Read the Homily

I have a tool caddie. It is a bucket with lots of pockets. I have every tool organized and nicely arranged. If I have to fix something, I just take the tool bucket to the job and I tackle the task at hand. One of the doors swelled up with all the rain and moisture we had. “No problem,” I thought. “I will take the door off the hinges and plane it down.” I went to my nice bucket, but my hammer was gone. So I asked my brother, who works for us, if he had it. He replied that it was in Maine where he lives. I grumbled. It is what we do when we run into a snag in the road, or find a cog in the wheel. When the Israelites ran into a problem in the desert, they grumbled. Here is why they grumbled.

When they left Egypt in freedom, they entered the desert where they found no grocery stores, banana trees, or sheep wandering around. So they grumbled. This did not help their situation. So they turned to God, and He sent them food for one day only. That is an important detail. He did not make a huge reservoir and set up supermarkets, so that they would be well off for months, perhaps years. No only one day of food. Why? So that they would have to do the same thing the next day. They must go to God. If they are going to have a strong relationship with God, they need to talk to God every day. They need to experience God in their lives every day. “Every day” means that they would understand that they were always important and valuable to God. When we pray the “Our Father,” we say, “give us this day our daily bread.” We do not pray, “give us”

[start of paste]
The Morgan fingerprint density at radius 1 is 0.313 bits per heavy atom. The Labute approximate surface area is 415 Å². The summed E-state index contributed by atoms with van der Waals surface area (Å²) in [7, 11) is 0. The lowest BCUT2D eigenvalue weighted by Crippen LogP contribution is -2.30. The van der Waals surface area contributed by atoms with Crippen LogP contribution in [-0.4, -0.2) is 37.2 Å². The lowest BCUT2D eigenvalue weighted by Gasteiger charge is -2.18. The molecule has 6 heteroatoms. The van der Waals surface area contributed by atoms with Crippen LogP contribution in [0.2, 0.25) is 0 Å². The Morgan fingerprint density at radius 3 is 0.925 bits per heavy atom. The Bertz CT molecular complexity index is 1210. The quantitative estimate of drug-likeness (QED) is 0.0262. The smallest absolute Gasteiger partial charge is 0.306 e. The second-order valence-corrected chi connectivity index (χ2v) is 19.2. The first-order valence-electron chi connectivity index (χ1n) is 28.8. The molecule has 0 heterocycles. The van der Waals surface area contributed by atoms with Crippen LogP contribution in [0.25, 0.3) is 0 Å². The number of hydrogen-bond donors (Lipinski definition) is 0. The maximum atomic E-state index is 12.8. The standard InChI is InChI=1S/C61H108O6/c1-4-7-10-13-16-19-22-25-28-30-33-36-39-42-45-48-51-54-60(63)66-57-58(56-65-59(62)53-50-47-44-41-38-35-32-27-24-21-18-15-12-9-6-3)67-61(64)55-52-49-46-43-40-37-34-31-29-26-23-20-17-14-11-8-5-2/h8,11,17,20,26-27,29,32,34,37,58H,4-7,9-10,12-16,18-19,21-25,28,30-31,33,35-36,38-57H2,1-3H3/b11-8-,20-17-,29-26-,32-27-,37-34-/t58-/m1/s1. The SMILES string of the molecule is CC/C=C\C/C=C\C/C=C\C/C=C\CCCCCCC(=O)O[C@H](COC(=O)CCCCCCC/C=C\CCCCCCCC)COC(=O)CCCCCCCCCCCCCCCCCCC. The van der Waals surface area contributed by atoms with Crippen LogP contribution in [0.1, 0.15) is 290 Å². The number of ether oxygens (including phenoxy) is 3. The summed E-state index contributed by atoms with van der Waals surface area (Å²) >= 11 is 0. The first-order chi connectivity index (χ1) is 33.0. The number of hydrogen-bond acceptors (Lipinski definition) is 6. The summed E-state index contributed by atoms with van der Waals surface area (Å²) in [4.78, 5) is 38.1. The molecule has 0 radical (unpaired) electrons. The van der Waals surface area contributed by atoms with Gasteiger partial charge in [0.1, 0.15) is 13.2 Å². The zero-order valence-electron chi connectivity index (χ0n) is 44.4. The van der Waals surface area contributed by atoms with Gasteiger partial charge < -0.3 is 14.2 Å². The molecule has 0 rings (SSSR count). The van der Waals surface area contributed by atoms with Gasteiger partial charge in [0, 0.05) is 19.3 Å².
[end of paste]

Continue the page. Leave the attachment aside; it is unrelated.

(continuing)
I went to the Holy Land several years ago. We were on a bus traveling from the Sea of Galilee region to Jerusalem. A few miles outside the city, I looked out the window and saw nothing but dirt and gravel. The bus stopped, and we all got out. There was a small patch of grass near the road. I wondered what significant biblical event happened at this place. Our tour guide said to us, “Note this patch of grass. It says in the psalm that the shepherd leads his flock to verdant pasture. Here it is, your verdant pasture. The shepherd brings his sheep here to eat. The sheep are going to devour this grass up like lawnmowers. When the sheep have eaten all the grass, they are not worried. The sheep do not say, ‘Oh no, we ate all the grass now what are we going to do? We will die in this deserted area.’ They are not worried because they have a good shepherd. They learn to trust their shepherd who knows where the next patch of grass is located.” It is true. Every day the shepherd finds verdant pasture. After a while, the sheep never worry because they follow the shepherd every day. When we say we have a good shepherd, it means that we never have a reason to worry.

Jesus said, do not worry about what you are to eat, what you are to wear, or about your very life. The only way you can have a great relationship with God is we have to talk to God and experience God every day. The next time something goes against us, or the wheel falls off our cart, or when it is difficult to do the simplest task, instead of grumbling, we have another choice. Talk to God.

Back to All Homilies